" This is my deconstructivist piece - reinterpreting neatness and detail into something which is purely structure based - anarchy of stitches being let slid into ripped back ladders  gaping holes tearing through and being reformed  loose open weaves of linen married with unstructured stitches, each fold twist and overlap bare and exposed. Constriction and openess alongside each other. There's a rawness about this which I love - a natural rawness. " 
I wrote that almost a year ago as an affirmation of what I wanted to achieve with this piece - a schematic thought of fibre arts that meet notions of architectural theory. Now it lies folded up beside me, and I see through it, within it, and my imagination is once again captured.
An open weave of silver grey strands, falling and disintegrating through dropped stitches, clinging together around openings wide and gaping as increases and decreases create the hollows and transparency of cobweb lace. Fine linen holding it's shape, light and airy, yet with quiet stiffness which will change over time as it is worn. Finally my little cobweb piece is finished, after nearly a year sittting on needles picked up and put down as time permited and my enthusiasm waxed and waned.
Blocking the finished piece has given it a lightness - a small breathe might surely make it fly, catching debris and insects along the way.
mariposa : wilfred : a cows! with horns! : jingle : heather the heffer : shirl : sundance : marigold : doris : mike : claudia : moo : clive : wimbeldon : taratella : audumbla [one of my favourites] : herbert : myrtle : madonna : mooy : alexander : mo : derek : milky white : ermintrude [another good classic cow's name] : sydney : butter : zoot : farmer : belvedere : betsey : goldie : boo : moccu : sat : howie : milka : ferdinand : martha : george : alphonse : flossy : berlingot : harriet : clarabelle : clara : buttercup : herbert : simon : stella mckellar from bella's wine cellar : mocha : six and a half cow : sam : lidija : mergel : moo : bernice the monkey cow : missy moo cow : lembu : betsy : buttercup : blue : clarissa : bertrude : bessie : daisy the butterflies : mooey : mabel : milka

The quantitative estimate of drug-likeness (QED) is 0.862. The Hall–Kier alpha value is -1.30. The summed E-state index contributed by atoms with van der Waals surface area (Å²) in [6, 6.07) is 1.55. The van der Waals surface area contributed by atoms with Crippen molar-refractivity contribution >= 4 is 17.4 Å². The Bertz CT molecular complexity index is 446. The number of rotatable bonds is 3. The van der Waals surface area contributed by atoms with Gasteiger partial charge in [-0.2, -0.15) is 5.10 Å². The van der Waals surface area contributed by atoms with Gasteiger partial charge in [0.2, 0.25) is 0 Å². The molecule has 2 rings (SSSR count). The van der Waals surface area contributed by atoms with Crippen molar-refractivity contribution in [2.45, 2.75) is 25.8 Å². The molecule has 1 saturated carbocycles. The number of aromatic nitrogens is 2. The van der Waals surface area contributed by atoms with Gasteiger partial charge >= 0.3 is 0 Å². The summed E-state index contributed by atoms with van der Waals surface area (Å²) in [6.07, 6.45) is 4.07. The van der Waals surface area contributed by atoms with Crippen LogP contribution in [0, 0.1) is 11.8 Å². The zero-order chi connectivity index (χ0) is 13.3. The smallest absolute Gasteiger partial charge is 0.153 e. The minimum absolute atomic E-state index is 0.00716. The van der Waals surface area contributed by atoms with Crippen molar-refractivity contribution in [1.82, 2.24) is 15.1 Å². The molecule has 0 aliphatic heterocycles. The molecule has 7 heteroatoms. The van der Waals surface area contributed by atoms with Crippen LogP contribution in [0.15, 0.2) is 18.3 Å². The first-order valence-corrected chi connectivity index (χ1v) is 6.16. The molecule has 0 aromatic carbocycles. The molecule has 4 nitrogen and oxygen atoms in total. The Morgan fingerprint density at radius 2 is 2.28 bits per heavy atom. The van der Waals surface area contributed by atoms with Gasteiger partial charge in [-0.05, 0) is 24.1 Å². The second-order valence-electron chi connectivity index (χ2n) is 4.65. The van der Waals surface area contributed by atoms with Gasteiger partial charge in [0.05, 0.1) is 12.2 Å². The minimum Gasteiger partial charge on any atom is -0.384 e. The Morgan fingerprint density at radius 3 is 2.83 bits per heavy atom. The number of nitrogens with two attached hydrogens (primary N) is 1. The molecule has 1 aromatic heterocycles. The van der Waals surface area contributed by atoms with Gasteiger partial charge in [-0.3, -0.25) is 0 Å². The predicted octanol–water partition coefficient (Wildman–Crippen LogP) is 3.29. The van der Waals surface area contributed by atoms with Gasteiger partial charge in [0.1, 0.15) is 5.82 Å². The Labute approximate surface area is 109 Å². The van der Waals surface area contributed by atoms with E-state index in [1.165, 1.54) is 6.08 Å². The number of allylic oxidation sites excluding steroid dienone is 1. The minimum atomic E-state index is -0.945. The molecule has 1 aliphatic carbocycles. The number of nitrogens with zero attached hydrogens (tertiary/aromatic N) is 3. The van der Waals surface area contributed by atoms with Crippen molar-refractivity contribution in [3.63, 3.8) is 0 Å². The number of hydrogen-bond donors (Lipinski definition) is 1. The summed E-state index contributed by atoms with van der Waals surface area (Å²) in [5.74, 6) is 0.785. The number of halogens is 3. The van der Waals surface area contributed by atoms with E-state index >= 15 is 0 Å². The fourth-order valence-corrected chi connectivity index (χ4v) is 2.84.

All the names, all lined up, all so wonderful in their choices. I have particularly loved reading what the children would call the cow....especially knowing my two just looked at me slightly puzzled and said:
" but you call it cow, because that's what it is".
There is one name missing though...and that's the cow's real name.
Eli. And there's no problem with jelly bean supplies I hear!
Thankyou to everyone who took part, to your children for helping with names, and for having a little fun.
One last cow sits forlorn on top of my chest of drawers, a little dolls quilt the only thing to keep them company. As promised in my last post I'd like this one to go to a good home where the grass is green and lush and the jelly beans flow freely. What I'd also like to do is to give away the dolls quilt the cow sits on as well, becaue the cow will get cold with all the travel they'll be doing. The quilt is the piece that I contributed to the Meet Me At Mikes book and it's a beautiful combination of linen, Liberty print and Amy Butler fabrics. To be in the running, leave a comment by 10pm Tuesday June 23rd and I'll randomly pick a number out and that person will get the cow. And if you have the inclination, perhaps you might also like to think of a name for this dear little cow!
It started with 1*. Then 3 were on the table. And then 5. And it ended with a 6th sitting on top of a pile of wool. It turns out I can't just make 1 stuffed toy***. I have to make 6. Do I have 6 children to give stuffed cows to? No. I don't. Did that seem to make any difference to making them? No. It didn't. 2 are for friends who have just had babies. 1 is for Pia. And if Pia gets 1 then Max has to have 1 as well. And then I needed 1. Except Max saw my version - the grey wool/hand dyed linen and fur one above, and instantly fell in love with 'Ninja Cow' so now he technically has 2 and I have 0. Which leaves 1 left over**. And that will be given away in a special giveaway next week along with some other goodies.